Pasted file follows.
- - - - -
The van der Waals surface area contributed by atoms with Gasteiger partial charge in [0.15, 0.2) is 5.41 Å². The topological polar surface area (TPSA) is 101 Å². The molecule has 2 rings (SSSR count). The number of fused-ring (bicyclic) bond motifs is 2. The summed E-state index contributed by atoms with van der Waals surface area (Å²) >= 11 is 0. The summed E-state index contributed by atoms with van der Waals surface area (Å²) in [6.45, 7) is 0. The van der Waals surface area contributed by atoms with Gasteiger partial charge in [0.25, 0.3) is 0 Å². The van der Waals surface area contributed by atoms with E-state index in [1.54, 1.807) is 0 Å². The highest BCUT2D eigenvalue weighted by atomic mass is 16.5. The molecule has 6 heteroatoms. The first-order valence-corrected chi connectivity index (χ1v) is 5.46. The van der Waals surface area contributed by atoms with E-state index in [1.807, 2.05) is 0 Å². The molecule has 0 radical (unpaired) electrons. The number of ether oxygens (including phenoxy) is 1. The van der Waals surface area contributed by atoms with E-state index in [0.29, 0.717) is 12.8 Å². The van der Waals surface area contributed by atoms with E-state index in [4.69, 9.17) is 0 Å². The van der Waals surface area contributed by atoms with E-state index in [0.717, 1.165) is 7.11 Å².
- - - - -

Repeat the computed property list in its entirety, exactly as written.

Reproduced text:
The van der Waals surface area contributed by atoms with Gasteiger partial charge in [0.15, 0.2) is 5.41 Å². The topological polar surface area (TPSA) is 101 Å². The molecule has 2 rings (SSSR count). The number of fused-ring (bicyclic) bond motifs is 2. The summed E-state index contributed by atoms with van der Waals surface area (Å²) >= 11 is 0. The summed E-state index contributed by atoms with van der Waals surface area (Å²) in [6.45, 7) is 0. The van der Waals surface area contributed by atoms with Gasteiger partial charge in [0.25, 0.3) is 0 Å². The van der Waals surface area contributed by atoms with E-state index in [1.54, 1.807) is 0 Å². The highest BCUT2D eigenvalue weighted by atomic mass is 16.5. The molecule has 6 heteroatoms. The first-order valence-corrected chi connectivity index (χ1v) is 5.46. The van der Waals surface area contributed by atoms with E-state index in [1.807, 2.05) is 0 Å². The molecule has 0 radical (unpaired) electrons. The number of ether oxygens (including phenoxy) is 1. The van der Waals surface area contributed by atoms with E-state index in [0.29, 0.717) is 12.8 Å². The van der Waals surface area contributed by atoms with E-state index in [4.69, 9.17) is 0 Å². The van der Waals surface area contributed by atoms with E-state index in [0.717, 1.165) is 7.11 Å².